Looking at the historic players in the WTO, Africa’s emergence is not necessarily for everyone’s interest as the world has gotten accustomed to Africa being purely a natural resources provider to the world, but the time has come for Africa to take back its control to navigate a path where the rising of the sun provides tangible outcomes for African people’s resources. The African people need to take back their power through industrialisation processes. Trade must be mutual and beneficial to Africa and its people. Africa needs to make a standpoint on how it will trade with the World. Africa owns minerals and should have a say on how the world procures from it. The message has to be unanimous, that products need to leave the shores of Africa having been developed. The world may not be ready to see Africa as a significant player of trade. It needs to be very clear that this is not going to be an easy role, but a significant role which will require assertiveness in pushing positions that are beneficial for Africa.

Africa needs fair trade and many reforms need to be made to make the trade fair. 

For Africa to realise its goals, there needs to be clarity on what Africa wants and needs from the world and which positions Africa wishes to progress. Africa needs to be specific on the areas of interest as well as intentional on how to participate. Africa needs to decide what the African narrative will be and what role each country within the continent will play. Secondly, Africa needs to capitalise on research and technological advances to leapfrog the trade space. Africa needs to also recognise the power of a collective and use the power of a 1.5 billion market to mobilise power. Africa needs to recognise the power of a collective in developing a powerful voice, including the diaspora, we must ask ourselves as a citizen of this continent what we are doing for the betterment and furtherance of the continent and its people.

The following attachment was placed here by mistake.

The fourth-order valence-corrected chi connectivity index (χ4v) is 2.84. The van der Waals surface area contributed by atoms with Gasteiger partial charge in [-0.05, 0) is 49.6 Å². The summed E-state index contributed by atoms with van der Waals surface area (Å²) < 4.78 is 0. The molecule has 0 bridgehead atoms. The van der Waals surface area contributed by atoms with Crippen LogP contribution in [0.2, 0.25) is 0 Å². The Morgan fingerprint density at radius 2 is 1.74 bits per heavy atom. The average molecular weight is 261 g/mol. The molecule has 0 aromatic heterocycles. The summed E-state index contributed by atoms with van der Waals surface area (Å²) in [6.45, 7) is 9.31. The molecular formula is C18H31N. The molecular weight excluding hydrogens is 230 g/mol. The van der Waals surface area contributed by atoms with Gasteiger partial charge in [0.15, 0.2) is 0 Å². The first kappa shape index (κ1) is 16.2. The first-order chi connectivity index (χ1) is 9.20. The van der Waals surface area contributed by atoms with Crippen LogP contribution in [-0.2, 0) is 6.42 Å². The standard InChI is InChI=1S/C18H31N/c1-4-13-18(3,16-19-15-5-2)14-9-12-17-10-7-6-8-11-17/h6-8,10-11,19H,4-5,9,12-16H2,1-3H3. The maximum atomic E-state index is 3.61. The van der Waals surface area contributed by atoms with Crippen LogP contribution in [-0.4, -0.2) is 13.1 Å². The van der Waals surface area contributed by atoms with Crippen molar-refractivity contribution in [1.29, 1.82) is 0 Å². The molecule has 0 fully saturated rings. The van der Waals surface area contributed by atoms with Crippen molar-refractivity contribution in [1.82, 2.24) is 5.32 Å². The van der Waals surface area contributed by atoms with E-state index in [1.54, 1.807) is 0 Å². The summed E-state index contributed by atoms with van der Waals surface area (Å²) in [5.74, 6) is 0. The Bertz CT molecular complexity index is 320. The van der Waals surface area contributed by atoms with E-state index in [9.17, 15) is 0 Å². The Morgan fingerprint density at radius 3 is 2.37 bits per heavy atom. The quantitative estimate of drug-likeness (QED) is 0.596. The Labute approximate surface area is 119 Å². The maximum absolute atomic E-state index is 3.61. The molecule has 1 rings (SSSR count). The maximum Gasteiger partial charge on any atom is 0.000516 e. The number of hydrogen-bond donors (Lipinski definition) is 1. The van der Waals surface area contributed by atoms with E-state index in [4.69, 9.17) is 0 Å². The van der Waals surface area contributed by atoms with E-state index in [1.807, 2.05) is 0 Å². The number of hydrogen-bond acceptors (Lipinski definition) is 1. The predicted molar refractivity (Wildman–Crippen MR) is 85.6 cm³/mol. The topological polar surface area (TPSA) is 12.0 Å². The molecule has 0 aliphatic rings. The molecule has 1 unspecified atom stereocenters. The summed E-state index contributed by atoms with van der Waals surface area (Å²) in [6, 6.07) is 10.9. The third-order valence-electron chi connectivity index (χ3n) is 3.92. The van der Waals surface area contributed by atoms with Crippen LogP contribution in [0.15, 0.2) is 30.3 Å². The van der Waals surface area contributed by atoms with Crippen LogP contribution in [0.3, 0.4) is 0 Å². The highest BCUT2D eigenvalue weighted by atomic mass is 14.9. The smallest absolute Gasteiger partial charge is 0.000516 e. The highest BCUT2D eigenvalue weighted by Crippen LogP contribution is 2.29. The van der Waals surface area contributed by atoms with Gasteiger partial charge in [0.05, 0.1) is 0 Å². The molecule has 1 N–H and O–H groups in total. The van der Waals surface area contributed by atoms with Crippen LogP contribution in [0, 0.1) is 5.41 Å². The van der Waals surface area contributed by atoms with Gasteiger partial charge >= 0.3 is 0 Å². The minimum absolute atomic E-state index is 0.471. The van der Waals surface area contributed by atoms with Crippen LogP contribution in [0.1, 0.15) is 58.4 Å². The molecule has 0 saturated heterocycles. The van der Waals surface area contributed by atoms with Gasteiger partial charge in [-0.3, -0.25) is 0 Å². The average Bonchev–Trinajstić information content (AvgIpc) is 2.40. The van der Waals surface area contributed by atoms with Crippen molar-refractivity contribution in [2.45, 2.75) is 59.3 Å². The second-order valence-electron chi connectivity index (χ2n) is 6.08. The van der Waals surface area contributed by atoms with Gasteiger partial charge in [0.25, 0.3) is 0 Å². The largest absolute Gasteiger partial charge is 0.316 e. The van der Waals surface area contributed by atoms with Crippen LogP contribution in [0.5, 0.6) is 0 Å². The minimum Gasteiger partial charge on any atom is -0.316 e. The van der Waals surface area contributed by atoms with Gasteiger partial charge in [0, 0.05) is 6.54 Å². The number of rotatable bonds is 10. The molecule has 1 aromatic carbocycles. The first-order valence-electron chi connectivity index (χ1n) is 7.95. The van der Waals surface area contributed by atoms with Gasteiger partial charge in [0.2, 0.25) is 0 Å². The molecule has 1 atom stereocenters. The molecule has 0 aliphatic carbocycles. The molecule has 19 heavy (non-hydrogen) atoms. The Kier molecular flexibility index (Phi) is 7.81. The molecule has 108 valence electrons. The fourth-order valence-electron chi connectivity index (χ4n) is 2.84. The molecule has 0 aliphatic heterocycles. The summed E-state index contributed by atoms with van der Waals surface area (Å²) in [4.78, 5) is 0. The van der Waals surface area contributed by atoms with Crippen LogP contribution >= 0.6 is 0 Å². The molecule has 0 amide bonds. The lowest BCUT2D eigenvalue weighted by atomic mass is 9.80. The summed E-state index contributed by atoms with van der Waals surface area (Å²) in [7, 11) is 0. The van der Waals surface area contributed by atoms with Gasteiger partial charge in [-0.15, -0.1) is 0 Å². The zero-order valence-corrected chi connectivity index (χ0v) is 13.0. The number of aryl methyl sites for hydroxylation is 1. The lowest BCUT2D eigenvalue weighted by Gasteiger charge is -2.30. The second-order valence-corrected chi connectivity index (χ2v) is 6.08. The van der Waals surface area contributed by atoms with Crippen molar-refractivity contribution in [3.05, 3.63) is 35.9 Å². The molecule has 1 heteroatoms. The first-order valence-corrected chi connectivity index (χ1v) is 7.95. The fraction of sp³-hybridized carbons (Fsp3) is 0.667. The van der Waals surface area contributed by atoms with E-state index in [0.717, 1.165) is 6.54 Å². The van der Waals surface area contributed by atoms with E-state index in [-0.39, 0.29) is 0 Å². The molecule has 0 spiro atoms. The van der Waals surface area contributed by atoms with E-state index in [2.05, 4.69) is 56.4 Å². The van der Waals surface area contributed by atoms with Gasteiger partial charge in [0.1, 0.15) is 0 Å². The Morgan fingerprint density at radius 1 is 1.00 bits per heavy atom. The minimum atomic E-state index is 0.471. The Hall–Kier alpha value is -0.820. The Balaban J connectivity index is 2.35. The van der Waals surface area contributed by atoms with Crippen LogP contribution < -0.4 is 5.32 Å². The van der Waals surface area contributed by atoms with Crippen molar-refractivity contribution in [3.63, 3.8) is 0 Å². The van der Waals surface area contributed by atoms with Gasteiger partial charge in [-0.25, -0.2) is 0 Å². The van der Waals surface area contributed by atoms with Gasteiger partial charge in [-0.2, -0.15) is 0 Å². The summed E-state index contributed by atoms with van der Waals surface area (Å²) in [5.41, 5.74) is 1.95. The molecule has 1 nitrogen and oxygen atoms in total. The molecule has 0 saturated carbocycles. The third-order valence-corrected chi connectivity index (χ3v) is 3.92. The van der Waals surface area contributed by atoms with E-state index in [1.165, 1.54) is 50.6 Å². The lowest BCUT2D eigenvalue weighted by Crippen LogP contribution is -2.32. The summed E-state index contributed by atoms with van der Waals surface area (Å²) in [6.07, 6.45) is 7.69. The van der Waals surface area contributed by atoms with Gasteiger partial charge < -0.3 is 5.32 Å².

AGOA is an example of an opportunity that has been in existence for 20 years and Africa enabling 6,000 products from sub-Sahara, with zero% tariffs with no quotas. The biggest challenge is these were handled as a political engagement but did not infiltrate through to business. In AFCFTA, this should be different, business should be ready to unlock this opportunity. Business should develop relationships in order to enable trade. Africa needs to wake up and build itself. We need to drive for balanced trade, ensure that no goods leave Africa unfinished. Industrialisation is at the centre of it.

It is particularly important to recognise the significance of a woman appointee to the role and to use that dividend to the development of the continent. What is important is for Africa to focus on Africa trade and then develop outwards.

Credits:

Honourable Toyin Umesiri  – CEO: Nazaru LLC, Honourable Buchi George Esq. – President: Globe Chamber of Commerce and Industry, Honourable Louis Yaw Afful – Group Executive Director – AFCFTA Policy Network, Dr. Cleopas Sanangura – PANFID Trade and Investment, Honourable Rose Ronoh – International Trade.